But there’s a dark side to that. As a high achiever, you’re predisposed to being a victim of burnout. When you’re incredibly passionate about what you do, you can easily forget that long hours, nonstop work, and saying yes to extra assignments may boost your career in the short term. But in the long run, it can send you into a flameout spiral.
You may not even see that burnout coming; it creeps up on you insidiously as you drive yourself to physical and emotional exhaustion.
The best way to avoid it—without sacrificing your commitment to success? Take a few proactive measures while your star is rising, and when you get to the top, you’ll have a great set of career best practices that will take you wherever you want to go.
Keep Your Priorities Crystal Clear
My client, Jason, was top talent—there was no question about that. He was an emerging account manager in the finance industry. He was putting in tons of hours, and his clients gave him rave reviews.
At times, though, he wasn’t sure which issue should get his attention or why. He didn’t have clearly defined goals and wasn’t sure at all how his performance would be measured. Without a sense of direction in his job, he was headed straight toward burnout.
Unclear goals are one of the most powerful drivers of burnout. Without clear goals, you can’t set priorities, and without priorities, you can’t perform your job to the best of your ability. Instead, you’ll spread your energy over numerous, time-consuming tasks. You’ll lack a sense of accomplishment and satisfaction, which will inevitably lead you to exhaustion.
As your star is rising, get clear on the deliverables and outcomes you’re responsible for and how you’ll be measured. Then, stay laser focused on those priorities each and every day.
A simple way to do that? Serial entrepreneur Grant Cardone writes down his goals first thing every day—which helps him stay focused on them.
When Lena Dunham’s character recently began running in the latest season of Girls, she noted the side benefits of the exercise. “It ain’t about the ass,” she said. “It’s about the brain.”
And oh man, did she get that right. Studies continue to extol fitness as an amplifier for career success. Exercise gives you more stamina and brainpower, helps you deal more effectively with stress, and promotes a positive self-image—all of which help fuel your career goals while keeping you far from burnout.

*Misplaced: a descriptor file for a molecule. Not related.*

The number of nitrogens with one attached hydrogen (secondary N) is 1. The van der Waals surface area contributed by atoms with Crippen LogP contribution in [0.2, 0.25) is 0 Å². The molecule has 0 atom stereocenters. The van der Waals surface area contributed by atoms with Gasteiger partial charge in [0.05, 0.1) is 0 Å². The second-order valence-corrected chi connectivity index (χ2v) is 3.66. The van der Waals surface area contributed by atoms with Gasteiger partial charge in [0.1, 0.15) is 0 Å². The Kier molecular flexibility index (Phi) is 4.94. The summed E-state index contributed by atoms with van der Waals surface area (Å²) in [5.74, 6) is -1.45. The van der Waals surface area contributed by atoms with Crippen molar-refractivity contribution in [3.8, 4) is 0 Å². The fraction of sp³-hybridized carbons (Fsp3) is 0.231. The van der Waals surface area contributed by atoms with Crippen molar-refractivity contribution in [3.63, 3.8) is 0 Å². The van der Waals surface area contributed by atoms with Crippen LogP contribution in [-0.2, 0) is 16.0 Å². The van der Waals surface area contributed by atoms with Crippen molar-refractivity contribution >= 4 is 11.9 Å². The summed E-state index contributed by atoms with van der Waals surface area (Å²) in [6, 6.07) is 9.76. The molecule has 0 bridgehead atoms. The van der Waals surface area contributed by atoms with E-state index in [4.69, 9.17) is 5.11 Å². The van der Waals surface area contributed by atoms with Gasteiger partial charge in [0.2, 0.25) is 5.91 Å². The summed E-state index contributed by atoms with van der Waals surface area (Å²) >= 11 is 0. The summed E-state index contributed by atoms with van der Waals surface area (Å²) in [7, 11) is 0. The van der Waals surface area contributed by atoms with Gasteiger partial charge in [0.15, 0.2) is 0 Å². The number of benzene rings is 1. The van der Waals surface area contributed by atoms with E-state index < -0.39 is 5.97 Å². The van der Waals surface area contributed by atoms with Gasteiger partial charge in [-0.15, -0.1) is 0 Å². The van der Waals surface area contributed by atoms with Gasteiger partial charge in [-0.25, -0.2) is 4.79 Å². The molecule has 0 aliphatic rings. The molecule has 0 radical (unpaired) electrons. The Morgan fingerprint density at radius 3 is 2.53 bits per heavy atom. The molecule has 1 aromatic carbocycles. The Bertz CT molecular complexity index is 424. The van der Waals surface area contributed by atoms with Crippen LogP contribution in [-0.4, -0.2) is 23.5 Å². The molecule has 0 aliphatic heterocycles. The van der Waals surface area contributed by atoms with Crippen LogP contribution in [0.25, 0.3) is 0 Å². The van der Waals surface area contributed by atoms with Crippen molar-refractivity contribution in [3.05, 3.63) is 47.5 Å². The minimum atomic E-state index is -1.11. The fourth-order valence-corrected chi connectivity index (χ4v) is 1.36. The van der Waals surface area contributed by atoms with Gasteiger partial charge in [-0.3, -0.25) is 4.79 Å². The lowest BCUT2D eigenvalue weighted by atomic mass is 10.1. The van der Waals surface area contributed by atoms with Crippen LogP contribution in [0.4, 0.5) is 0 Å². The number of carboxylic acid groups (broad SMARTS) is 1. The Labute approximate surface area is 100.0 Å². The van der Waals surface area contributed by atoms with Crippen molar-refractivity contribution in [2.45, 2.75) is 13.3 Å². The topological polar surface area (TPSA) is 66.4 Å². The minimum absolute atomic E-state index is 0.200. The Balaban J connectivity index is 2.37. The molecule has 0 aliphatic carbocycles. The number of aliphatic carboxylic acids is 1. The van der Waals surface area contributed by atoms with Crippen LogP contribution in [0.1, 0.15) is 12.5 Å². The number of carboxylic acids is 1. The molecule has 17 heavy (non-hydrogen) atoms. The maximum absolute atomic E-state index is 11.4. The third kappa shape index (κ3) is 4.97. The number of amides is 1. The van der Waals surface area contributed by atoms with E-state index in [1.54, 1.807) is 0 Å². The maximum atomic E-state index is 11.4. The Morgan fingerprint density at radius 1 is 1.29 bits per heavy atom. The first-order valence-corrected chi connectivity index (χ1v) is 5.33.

Know Your Motivation
Business icon and Harvard professor Clayton Christensen defines motivation as “an engine inside of you that drives you to keep working in order to feel successful and to help the organization be successful. It causes you to keep at it through thick and thin.”
When you think about the meaning and satisfaction you get from your work, focus on learning, growing, and being part of a great team. Those are the attributes of your work that will give feed you with a sense of reward.
Focusing too heavily on extrinsic motivation—such as a paycheck, raises, or promotions—as your only sense of reward will burn you out.
Create Your Trademark Routines
You know how Mark Zuckerberg wears a gray t-shirt every day? He does it so he doesn’t have to spend energy on clothing decisions and can instead spend it on more important matters. His routine of wearing a “work uniform” makes him more efficient and productive.
Michael Phelps, owner of 22 Olympic medals in swimming, starts each morning with sets of stretching, warm-up swims, and drills that keep him physically sharp.
Routines are a series of habits, which mitigate all the minor decision-making (and sometimes waffling) that drains your energy.
How many times have you had that argument with yourself about whether to go work out on a cold winter morning? With a routine, you just know you’re going to go. It’s a commitment you make and follow up on.
OK, so you don’t need to wear the same clothes every day. But let’s say one of your career excellence routines is to do your three hardest tasks first thing in the morning. And you do that every single day. Rain or shine. No argument. You’ll be on your way to success, without wasting any energy and risking career fatigue.
Make Smart Decisions About Your Time
We’ve all been there: It’s 10:30 PM and you’re scrolling through the inbox. You read one message about an issue, your mind starts racing, and within minutes, you’re in full-blown work mode.
It’s easy to be always “on” in our uber-connected world. But that doesn’t mean returning emails, texts, or Snapchats at all hours of the day and night is a good way to spend your time. When you work at all hours, you’ll feel like you never stop working.
Chances are a lot of that work is not high value. And if you don’t feel like you’re doing high-value work, you’ll burn out for sure.
It’s cool to check your devices out of the office, but be intentional about it. For example, tell yourself you’ll check email at 8:30 PM, and then only respond to the most important messages and log off by 9 PM. Then you won’t be tempted to keep dipping into email until all hours of the night. Remember, not all work is important work.
It’s easy to get lost in a job you love. But even when you love your work, too much of a good thing is, well, too much. Start now to stay laser focused on your goals, your health, and the decisions you make about how you spend your time. Your career, your boss, and your own body will thank you.